Joe Root: I can shine as the third man
Joe Root insists he is already mentally prepared to thrive at No.3 in England’s Test series against Pakistan. Root will move one place up the order for the four-Test challenge, with Pakistan in England for the first time since the controversial 2010 tour.
Root hailed coach Trevor Bayliss and captain Alastair Cook for floating his proposed promotion early on in order to let him steal a march in his own mind.
“We had a few discussions throughout the season that it could be a possibility moving forward,” said Root of talks with England’s management about moving to No.3.
“The fact that I had quite a long time to think about it and chat it over with the selectors and Trevor and Cooky probably made it a bit easier, rather than being thrown into the role.
“The way they’ve dealt with it has been really good and it’s given me time to get my head around it. I feel pretty comfortable going into the series and it’s now just about trying to make sure that it’s something I feel comfortable with moving forward and I can keep making big scores and contributing to winning Test matches.”
England host Pakistan at Lord’s first up, with the first Test starting tomorrow, where Mohammad Amir will make his return after his ban for spot-fixing.
Root rejected suggestions that England’s middle order will be weakened by his move to No.3 and Ben Stokes’ injury absence.
“I think that’s harsh,” said Root when asked if England’s middle order is a work in progress. “Someone like Jonny Bairstow would consider himself a middle order batsman, and he’s taken his game to another level.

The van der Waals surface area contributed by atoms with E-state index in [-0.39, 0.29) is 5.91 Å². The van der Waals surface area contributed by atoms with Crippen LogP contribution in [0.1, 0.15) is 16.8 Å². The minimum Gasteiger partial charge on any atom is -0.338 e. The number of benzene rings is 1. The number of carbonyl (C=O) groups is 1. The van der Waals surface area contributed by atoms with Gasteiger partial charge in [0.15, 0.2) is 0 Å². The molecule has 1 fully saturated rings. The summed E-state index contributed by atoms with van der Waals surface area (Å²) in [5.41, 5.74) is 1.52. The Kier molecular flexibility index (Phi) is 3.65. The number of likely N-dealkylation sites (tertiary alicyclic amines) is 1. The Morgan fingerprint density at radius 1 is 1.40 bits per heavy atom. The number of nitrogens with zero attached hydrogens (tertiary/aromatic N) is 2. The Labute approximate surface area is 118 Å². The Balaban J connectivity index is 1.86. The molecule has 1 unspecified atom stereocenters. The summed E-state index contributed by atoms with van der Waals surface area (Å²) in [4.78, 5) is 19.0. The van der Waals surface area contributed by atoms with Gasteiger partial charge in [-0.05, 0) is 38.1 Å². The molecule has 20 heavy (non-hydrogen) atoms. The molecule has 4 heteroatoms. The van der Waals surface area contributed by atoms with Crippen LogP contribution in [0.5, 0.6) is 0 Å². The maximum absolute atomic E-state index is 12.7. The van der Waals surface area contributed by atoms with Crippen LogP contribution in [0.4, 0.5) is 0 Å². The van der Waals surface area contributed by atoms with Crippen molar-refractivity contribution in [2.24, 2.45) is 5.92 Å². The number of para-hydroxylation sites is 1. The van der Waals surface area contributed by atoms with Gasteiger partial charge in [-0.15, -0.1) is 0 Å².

“This series is a great opportunity for guys to stand up and put some strong performances in.
“Guys like James Vince will be looking forward to getting back out and playing red-ball cricket again. He’s got a little bit of experience under his belt and will gain confidence from that.”
Amir’s return to Lord’s, for his first Test since he was caught attempting to spot-fix at the Home of Cricket, will inevitably overshadow the start of the series.
His fellow left-armer Wahab Riaz made his debut at The Oval six years ago, and also played in the final Test at Lord’s.
He has no doubt Amir will be able to deal with the scrutiny as he resumes his career at the highest level, initially at the scene of his crime, following a prison sentence and a five-year ban for his part in the plot alongside Mohammad Asif and then captain Salman Butt to bowl no-balls for financial gain.
“He will deal with all those things,” said Riaz. “He is ready to answer with his performance — and that is what counts.”
Amir’s team-mates did not appear united behind his return from the outset, but Riaz insists he has their support.
“No one is reluctant,” he added. “We see him as a young brother — he is a part of our family. We are all behind him.”